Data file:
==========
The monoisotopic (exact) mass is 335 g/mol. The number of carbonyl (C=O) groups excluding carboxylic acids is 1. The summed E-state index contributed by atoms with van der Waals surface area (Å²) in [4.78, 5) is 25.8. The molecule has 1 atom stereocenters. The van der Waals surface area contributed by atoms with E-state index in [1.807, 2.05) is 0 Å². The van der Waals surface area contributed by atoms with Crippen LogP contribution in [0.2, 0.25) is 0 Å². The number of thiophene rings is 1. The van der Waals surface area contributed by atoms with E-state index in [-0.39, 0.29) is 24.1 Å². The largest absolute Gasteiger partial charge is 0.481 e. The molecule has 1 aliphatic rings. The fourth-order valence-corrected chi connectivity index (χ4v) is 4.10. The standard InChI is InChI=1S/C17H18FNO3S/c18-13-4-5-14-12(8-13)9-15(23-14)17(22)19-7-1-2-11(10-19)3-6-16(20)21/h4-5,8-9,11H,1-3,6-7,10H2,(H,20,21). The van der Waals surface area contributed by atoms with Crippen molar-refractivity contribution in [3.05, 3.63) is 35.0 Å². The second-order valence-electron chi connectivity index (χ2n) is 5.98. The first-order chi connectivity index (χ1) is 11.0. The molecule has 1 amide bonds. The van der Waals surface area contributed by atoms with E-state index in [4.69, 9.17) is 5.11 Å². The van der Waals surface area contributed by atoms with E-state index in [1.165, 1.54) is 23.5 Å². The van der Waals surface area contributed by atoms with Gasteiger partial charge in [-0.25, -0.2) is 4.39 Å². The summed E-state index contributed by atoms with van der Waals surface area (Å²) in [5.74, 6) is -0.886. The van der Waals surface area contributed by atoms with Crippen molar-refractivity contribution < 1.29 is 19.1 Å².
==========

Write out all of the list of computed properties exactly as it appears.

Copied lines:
The monoisotopic (exact) mass is 335 g/mol. The number of carbonyl (C=O) groups excluding carboxylic acids is 1. The summed E-state index contributed by atoms with van der Waals surface area (Å²) in [4.78, 5) is 25.8. The molecule has 1 atom stereocenters. The van der Waals surface area contributed by atoms with E-state index in [1.807, 2.05) is 0 Å². The van der Waals surface area contributed by atoms with Crippen LogP contribution in [0.2, 0.25) is 0 Å². The number of thiophene rings is 1. The van der Waals surface area contributed by atoms with E-state index in [-0.39, 0.29) is 24.1 Å². The largest absolute Gasteiger partial charge is 0.481 e. The molecule has 1 aliphatic rings. The fourth-order valence-corrected chi connectivity index (χ4v) is 4.10. The standard InChI is InChI=1S/C17H18FNO3S/c18-13-4-5-14-12(8-13)9-15(23-14)17(22)19-7-1-2-11(10-19)3-6-16(20)21/h4-5,8-9,11H,1-3,6-7,10H2,(H,20,21). The van der Waals surface area contributed by atoms with Crippen molar-refractivity contribution in [3.05, 3.63) is 35.0 Å². The second-order valence-electron chi connectivity index (χ2n) is 5.98. The first-order chi connectivity index (χ1) is 11.0. The molecule has 1 amide bonds. The van der Waals surface area contributed by atoms with E-state index in [4.69, 9.17) is 5.11 Å². The van der Waals surface area contributed by atoms with E-state index in [1.165, 1.54) is 23.5 Å². The van der Waals surface area contributed by atoms with Gasteiger partial charge in [-0.25, -0.2) is 4.39 Å². The summed E-state index contributed by atoms with van der Waals surface area (Å²) in [5.74, 6) is -0.886. The van der Waals surface area contributed by atoms with Crippen molar-refractivity contribution < 1.29 is 19.1 Å².